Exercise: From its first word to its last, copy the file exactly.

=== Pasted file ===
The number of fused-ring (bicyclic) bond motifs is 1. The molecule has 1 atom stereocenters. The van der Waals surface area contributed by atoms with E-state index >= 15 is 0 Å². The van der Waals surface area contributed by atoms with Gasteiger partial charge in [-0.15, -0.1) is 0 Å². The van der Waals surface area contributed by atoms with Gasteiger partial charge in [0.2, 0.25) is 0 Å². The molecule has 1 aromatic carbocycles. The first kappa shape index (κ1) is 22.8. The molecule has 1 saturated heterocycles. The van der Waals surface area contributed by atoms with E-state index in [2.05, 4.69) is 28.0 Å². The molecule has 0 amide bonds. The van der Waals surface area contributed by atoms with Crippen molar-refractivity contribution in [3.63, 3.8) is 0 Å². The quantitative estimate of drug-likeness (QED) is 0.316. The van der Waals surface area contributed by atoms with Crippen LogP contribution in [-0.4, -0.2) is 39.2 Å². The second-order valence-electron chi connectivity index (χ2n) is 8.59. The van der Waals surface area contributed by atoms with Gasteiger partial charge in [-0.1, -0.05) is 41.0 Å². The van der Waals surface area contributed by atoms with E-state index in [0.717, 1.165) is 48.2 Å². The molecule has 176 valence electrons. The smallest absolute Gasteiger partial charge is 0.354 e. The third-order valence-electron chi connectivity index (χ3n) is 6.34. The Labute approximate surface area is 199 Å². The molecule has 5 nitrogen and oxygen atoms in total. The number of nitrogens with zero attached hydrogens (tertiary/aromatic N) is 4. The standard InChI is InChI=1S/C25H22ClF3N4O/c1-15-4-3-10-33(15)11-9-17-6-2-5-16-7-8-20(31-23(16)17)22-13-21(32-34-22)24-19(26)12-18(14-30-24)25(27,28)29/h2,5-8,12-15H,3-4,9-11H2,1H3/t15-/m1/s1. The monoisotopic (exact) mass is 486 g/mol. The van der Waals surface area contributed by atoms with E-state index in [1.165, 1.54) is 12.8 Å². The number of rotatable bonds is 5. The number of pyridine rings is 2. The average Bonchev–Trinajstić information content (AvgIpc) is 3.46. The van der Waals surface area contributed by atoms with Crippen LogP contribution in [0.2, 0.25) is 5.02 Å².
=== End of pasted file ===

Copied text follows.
The number of fused-ring (bicyclic) bond motifs is 1. The molecule has 1 atom stereocenters. The van der Waals surface area contributed by atoms with E-state index >= 15 is 0 Å². The van der Waals surface area contributed by atoms with Gasteiger partial charge in [-0.15, -0.1) is 0 Å². The van der Waals surface area contributed by atoms with Gasteiger partial charge in [0.2, 0.25) is 0 Å². The molecule has 1 aromatic carbocycles. The first kappa shape index (κ1) is 22.8. The molecule has 1 saturated heterocycles. The van der Waals surface area contributed by atoms with E-state index in [2.05, 4.69) is 28.0 Å². The molecule has 0 amide bonds. The van der Waals surface area contributed by atoms with Crippen molar-refractivity contribution in [3.63, 3.8) is 0 Å². The quantitative estimate of drug-likeness (QED) is 0.316. The van der Waals surface area contributed by atoms with Crippen LogP contribution in [-0.4, -0.2) is 39.2 Å². The second-order valence-electron chi connectivity index (χ2n) is 8.59. The van der Waals surface area contributed by atoms with Gasteiger partial charge in [-0.1, -0.05) is 41.0 Å². The van der Waals surface area contributed by atoms with E-state index in [0.717, 1.165) is 48.2 Å². The molecule has 176 valence electrons. The smallest absolute Gasteiger partial charge is 0.354 e. The third-order valence-electron chi connectivity index (χ3n) is 6.34. The Labute approximate surface area is 199 Å². The molecule has 5 nitrogen and oxygen atoms in total. The number of nitrogens with zero attached hydrogens (tertiary/aromatic N) is 4. The standard InChI is InChI=1S/C25H22ClF3N4O/c1-15-4-3-10-33(15)11-9-17-6-2-5-16-7-8-20(31-23(16)17)22-13-21(32-34-22)24-19(26)12-18(14-30-24)25(27,28)29/h2,5-8,12-15H,3-4,9-11H2,1H3/t15-/m1/s1. The monoisotopic (exact) mass is 486 g/mol. The van der Waals surface area contributed by atoms with E-state index in [1.165, 1.54) is 12.8 Å². The number of rotatable bonds is 5. The number of pyridine rings is 2. The average Bonchev–Trinajstić information content (AvgIpc) is 3.46. The van der Waals surface area contributed by atoms with Crippen LogP contribution in [0.2, 0.25) is 5.02 Å².